Brooklyn Home Company designs passive townhouse with raw wood elements

April 7, 2021 by  
Filed under Eco, Green

New York-based collective The Brooklyn Home Company has designed a passive townhouse in the Carroll Gardens neighborhood of Brooklyn in New York City. The townhouse, which was designed using Passive House principles, features four floors, a rooftop patio and a basement. The designers incorporated natural wood and soft tones into multiple aspects of the home to go along with the eco-friendly theme. There are beautiful hardwood floors and raw wooden furniture throughout, but the real heart of the home is realized in a gorgeous wooden staircase with raw wood banisters. The rooftop provides a functional sitting area surrounded by greenery and wooden walls. Related: New apartments bring sustainable architecture to the Upper West Side The passive design boosts energy-efficiency and soundproofing while an ERV filtering system provides the home with better indoor air quality, according to the company. The system is constantly extracting air toxins and stale air and releasing fresh, filtered air, all while regulating humidity levels. This consistent air circulating and humidity moderating not only improves air quality but also reduces the chance for airborne viruses to spread as it prevents mold growth and dryness in the air. Mold and air dryness are some of the most common causes for the spread of viruses in the wintertime and also factor into issues like allergies and dry skin. Passive House principals require airtight insulation, which keeps the home’s carbon footprint low and reduces heating and cooling bills. The Brooklyn Home Company also used triple-pane European windows to keep outside noise from getting into the townhouse. The company’s architectural manager is a Certified Passive House Designer, and The Brooklyn Home Company also teams up with New York City Passive House consultant and educator Bldtyp to oversee home builds. The company hopes that the cognitive and health benefits that better air quality bring into a house will inspire more homeowners to invest in the science and craftsmanship behind Passive House design . + The Brooklyn Home Company Photography by Matthew Williams via DADA Goldberg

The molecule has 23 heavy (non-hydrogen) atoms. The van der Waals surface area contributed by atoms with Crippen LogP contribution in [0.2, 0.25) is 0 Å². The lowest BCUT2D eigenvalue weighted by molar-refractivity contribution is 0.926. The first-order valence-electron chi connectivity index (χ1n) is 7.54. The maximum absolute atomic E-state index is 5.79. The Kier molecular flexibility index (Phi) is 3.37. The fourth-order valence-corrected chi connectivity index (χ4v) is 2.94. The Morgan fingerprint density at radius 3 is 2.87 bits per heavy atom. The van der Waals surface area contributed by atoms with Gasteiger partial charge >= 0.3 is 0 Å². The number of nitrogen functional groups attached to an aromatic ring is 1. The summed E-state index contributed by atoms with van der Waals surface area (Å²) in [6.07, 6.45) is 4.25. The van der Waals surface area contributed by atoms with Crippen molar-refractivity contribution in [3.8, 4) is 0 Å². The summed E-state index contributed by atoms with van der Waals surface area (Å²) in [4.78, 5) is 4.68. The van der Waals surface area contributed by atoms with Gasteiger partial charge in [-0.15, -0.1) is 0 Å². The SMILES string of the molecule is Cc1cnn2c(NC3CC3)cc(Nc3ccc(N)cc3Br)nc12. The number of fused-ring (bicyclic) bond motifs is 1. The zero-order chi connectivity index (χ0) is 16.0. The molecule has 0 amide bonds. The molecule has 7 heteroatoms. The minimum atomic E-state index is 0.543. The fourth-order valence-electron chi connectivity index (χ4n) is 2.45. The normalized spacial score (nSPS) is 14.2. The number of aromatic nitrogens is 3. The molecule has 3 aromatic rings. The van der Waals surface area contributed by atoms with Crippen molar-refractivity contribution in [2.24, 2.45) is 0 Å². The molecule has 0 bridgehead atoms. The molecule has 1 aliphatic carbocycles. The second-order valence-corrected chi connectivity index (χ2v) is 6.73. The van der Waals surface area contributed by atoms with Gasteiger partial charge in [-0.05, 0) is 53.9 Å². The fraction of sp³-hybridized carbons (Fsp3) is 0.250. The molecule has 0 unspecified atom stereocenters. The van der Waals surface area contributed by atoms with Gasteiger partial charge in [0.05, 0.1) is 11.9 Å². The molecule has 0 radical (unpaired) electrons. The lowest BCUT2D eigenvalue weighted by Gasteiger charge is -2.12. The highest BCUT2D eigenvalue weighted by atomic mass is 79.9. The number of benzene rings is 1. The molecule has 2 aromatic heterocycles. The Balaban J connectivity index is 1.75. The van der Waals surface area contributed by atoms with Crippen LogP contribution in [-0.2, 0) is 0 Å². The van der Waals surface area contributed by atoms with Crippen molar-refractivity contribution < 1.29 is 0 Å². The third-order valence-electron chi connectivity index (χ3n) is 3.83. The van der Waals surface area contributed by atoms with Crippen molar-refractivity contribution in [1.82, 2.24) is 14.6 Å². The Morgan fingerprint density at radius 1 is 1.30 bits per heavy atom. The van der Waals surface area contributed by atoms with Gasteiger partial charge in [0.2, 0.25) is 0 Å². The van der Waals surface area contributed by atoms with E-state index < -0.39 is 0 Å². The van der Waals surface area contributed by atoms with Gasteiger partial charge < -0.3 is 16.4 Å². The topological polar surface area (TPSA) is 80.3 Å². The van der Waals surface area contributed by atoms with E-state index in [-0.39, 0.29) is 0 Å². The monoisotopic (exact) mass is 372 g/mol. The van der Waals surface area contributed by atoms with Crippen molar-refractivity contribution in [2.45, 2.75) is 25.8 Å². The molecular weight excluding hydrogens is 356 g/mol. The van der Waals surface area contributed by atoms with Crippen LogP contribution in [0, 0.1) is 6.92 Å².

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Brooklyn Home Company designs passive townhouse with raw wood elements

COVID-19 lockdowns lead to decreasing light pollution

April 7, 2021 by  
Filed under Green

Earth’s skies have grown increasingly brighter over the years, as humans accelerate their love of electricity . Then came 2020, the year of lockdowns. One welcome side effect has been reduced light pollution. A recent U.K. star count organized by a charity called CPRE found that light pollution continues to drop, with a 10% reduction since last year. Between February 6 and 14, 2021, CPRE collected nearly 8,000 star counts. If a person could only see 10 or fewer stars , that was considered severe light pollution. The group concluded that U.K. skies are the darkest they’ve been since 2013. Related: New study reveals main sources of light pollution “Looking up at a starry night sky is a magical sight and one that we believe everyone should be able to experience, wherever they live,” said Crispin Truman, chief executive of CPRE. “And the great thing is, light pollution is one of the easiest kinds of pollution to reverse.” Bright lights at night are more than just an annoyance. Many animals suffer when they get confused between day and night. “The introduction of artificial light probably represents the most drastic change human beings have made to their environment,” research scientist Christopher Kyba said of nocturnal animals. Cities are hundreds, if not thousands, of times brighter than they were 200 years ago. This messes up the cover that prey species rely upon, disrupts the nighttime croaking of frogs trying to attract a mate, confuses baby sea turtles who follow artificial lights away from the ocean and lures migratory birds off course. So how do we reverse light pollution? The easiest way is to turn lights off when they’re not needed. Instead of leaving outdoor security lights on at night, install motion sensors so they only turn on when needed. Encourage your local government to use only covered streetlights with the bulbs pointing down. Colored lights, such as red, yellow and amber, cause less light pollution than white light . Consider lining your pathways with glow stones for nighttime lighting. Their ambient glow doesn’t contribute to light pollution. Dan Monk, an astronomer in the U.K., said, “People often do get emotional when they sit under this amazing dark sky and they realize how small they are in the universe.” If we all do our part, we can share this experience. Via BBC , International Dark Sky Association and Conserve Energy Future Image via Felix Mittermeier

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COVID-19 lockdowns lead to decreasing light pollution

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